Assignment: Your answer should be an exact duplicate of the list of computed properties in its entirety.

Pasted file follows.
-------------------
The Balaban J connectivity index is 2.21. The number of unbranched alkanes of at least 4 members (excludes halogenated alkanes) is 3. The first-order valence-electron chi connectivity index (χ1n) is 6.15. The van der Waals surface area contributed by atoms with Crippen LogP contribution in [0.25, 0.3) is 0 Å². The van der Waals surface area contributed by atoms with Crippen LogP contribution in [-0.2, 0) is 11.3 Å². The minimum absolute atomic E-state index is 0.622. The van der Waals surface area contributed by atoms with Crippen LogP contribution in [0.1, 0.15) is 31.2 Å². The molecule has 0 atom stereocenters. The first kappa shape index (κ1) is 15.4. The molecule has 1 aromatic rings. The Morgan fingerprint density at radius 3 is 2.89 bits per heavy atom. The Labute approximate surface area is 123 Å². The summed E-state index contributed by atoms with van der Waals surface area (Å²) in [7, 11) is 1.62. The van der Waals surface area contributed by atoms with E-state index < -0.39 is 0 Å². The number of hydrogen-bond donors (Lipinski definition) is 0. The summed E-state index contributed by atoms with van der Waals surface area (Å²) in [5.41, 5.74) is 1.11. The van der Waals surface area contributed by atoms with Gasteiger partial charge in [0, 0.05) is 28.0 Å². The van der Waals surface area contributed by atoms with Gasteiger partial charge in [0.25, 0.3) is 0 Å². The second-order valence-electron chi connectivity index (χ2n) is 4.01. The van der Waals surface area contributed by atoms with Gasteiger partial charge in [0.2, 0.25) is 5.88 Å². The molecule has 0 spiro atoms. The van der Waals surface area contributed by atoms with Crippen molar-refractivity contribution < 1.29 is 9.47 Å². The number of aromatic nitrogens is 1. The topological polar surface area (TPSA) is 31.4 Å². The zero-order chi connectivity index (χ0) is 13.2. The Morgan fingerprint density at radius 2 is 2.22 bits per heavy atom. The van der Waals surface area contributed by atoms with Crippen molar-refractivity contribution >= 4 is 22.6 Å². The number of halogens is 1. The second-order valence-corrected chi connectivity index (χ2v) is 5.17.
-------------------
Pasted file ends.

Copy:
The Balaban J connectivity index is 2.21. The number of unbranched alkanes of at least 4 members (excludes halogenated alkanes) is 3. The first-order valence-electron chi connectivity index (χ1n) is 6.15. The van der Waals surface area contributed by atoms with Crippen LogP contribution in [0.25, 0.3) is 0 Å². The van der Waals surface area contributed by atoms with Crippen LogP contribution in [-0.2, 0) is 11.3 Å². The minimum absolute atomic E-state index is 0.622. The van der Waals surface area contributed by atoms with Crippen LogP contribution in [0.1, 0.15) is 31.2 Å². The molecule has 0 atom stereocenters. The first kappa shape index (κ1) is 15.4. The molecule has 1 aromatic rings. The Morgan fingerprint density at radius 3 is 2.89 bits per heavy atom. The Labute approximate surface area is 123 Å². The summed E-state index contributed by atoms with van der Waals surface area (Å²) in [7, 11) is 1.62. The van der Waals surface area contributed by atoms with E-state index < -0.39 is 0 Å². The number of hydrogen-bond donors (Lipinski definition) is 0. The summed E-state index contributed by atoms with van der Waals surface area (Å²) in [5.41, 5.74) is 1.11. The van der Waals surface area contributed by atoms with Gasteiger partial charge in [0, 0.05) is 28.0 Å². The van der Waals surface area contributed by atoms with Gasteiger partial charge in [0.25, 0.3) is 0 Å². The second-order valence-electron chi connectivity index (χ2n) is 4.01. The van der Waals surface area contributed by atoms with Gasteiger partial charge in [0.2, 0.25) is 5.88 Å². The molecule has 0 spiro atoms. The van der Waals surface area contributed by atoms with Crippen molar-refractivity contribution < 1.29 is 9.47 Å². The number of aromatic nitrogens is 1. The topological polar surface area (TPSA) is 31.4 Å². The zero-order chi connectivity index (χ0) is 13.2. The Morgan fingerprint density at radius 2 is 2.22 bits per heavy atom. The van der Waals surface area contributed by atoms with Crippen molar-refractivity contribution >= 4 is 22.6 Å². The number of halogens is 1. The second-order valence-corrected chi connectivity index (χ2v) is 5.17.